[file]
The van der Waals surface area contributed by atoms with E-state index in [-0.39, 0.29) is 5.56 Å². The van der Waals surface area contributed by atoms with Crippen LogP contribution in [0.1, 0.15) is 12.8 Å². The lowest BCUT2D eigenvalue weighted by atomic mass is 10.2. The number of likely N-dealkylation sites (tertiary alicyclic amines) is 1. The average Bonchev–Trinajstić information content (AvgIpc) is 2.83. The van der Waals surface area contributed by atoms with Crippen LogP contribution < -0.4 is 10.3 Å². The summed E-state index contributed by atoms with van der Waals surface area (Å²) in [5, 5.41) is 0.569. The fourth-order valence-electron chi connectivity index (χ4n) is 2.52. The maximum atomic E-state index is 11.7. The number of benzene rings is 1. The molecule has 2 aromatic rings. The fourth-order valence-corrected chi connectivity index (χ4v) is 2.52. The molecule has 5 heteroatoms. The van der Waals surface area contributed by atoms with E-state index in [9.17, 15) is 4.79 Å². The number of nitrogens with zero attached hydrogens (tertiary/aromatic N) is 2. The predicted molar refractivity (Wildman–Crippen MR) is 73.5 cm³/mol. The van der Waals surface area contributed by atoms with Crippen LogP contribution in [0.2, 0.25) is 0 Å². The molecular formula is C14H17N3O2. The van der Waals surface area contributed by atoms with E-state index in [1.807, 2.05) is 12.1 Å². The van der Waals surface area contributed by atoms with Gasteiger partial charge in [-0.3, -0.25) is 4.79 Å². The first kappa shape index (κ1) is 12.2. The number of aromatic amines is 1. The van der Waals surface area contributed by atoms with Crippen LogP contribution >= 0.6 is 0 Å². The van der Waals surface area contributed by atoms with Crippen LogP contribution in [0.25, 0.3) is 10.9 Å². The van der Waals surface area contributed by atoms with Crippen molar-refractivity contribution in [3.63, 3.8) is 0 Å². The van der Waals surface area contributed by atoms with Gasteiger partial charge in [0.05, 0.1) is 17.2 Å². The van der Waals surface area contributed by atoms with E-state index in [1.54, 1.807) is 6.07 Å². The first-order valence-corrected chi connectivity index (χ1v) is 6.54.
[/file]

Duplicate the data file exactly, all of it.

The van der Waals surface area contributed by atoms with E-state index in [-0.39, 0.29) is 5.56 Å². The van der Waals surface area contributed by atoms with Crippen LogP contribution in [0.1, 0.15) is 12.8 Å². The lowest BCUT2D eigenvalue weighted by atomic mass is 10.2. The number of likely N-dealkylation sites (tertiary alicyclic amines) is 1. The average Bonchev–Trinajstić information content (AvgIpc) is 2.83. The van der Waals surface area contributed by atoms with Crippen LogP contribution < -0.4 is 10.3 Å². The summed E-state index contributed by atoms with van der Waals surface area (Å²) in [5, 5.41) is 0.569. The fourth-order valence-electron chi connectivity index (χ4n) is 2.52. The maximum atomic E-state index is 11.7. The number of benzene rings is 1. The molecule has 2 aromatic rings. The fourth-order valence-corrected chi connectivity index (χ4v) is 2.52. The molecule has 5 heteroatoms. The van der Waals surface area contributed by atoms with E-state index in [9.17, 15) is 4.79 Å². The number of nitrogens with zero attached hydrogens (tertiary/aromatic N) is 2. The predicted molar refractivity (Wildman–Crippen MR) is 73.5 cm³/mol. The van der Waals surface area contributed by atoms with Crippen LogP contribution in [0.2, 0.25) is 0 Å². The molecular formula is C14H17N3O2. The van der Waals surface area contributed by atoms with E-state index in [1.807, 2.05) is 12.1 Å². The van der Waals surface area contributed by atoms with Gasteiger partial charge in [-0.3, -0.25) is 4.79 Å². The first kappa shape index (κ1) is 12.2. The number of aromatic amines is 1. The van der Waals surface area contributed by atoms with Crippen LogP contribution >= 0.6 is 0 Å². The van der Waals surface area contributed by atoms with Crippen LogP contribution in [0.25, 0.3) is 10.9 Å². The van der Waals surface area contributed by atoms with Crippen molar-refractivity contribution in [3.63, 3.8) is 0 Å². The van der Waals surface area contributed by atoms with Gasteiger partial charge in [0.05, 0.1) is 17.2 Å². The van der Waals surface area contributed by atoms with E-state index in [1.54, 1.807) is 6.07 Å². The first-order valence-corrected chi connectivity index (χ1v) is 6.54.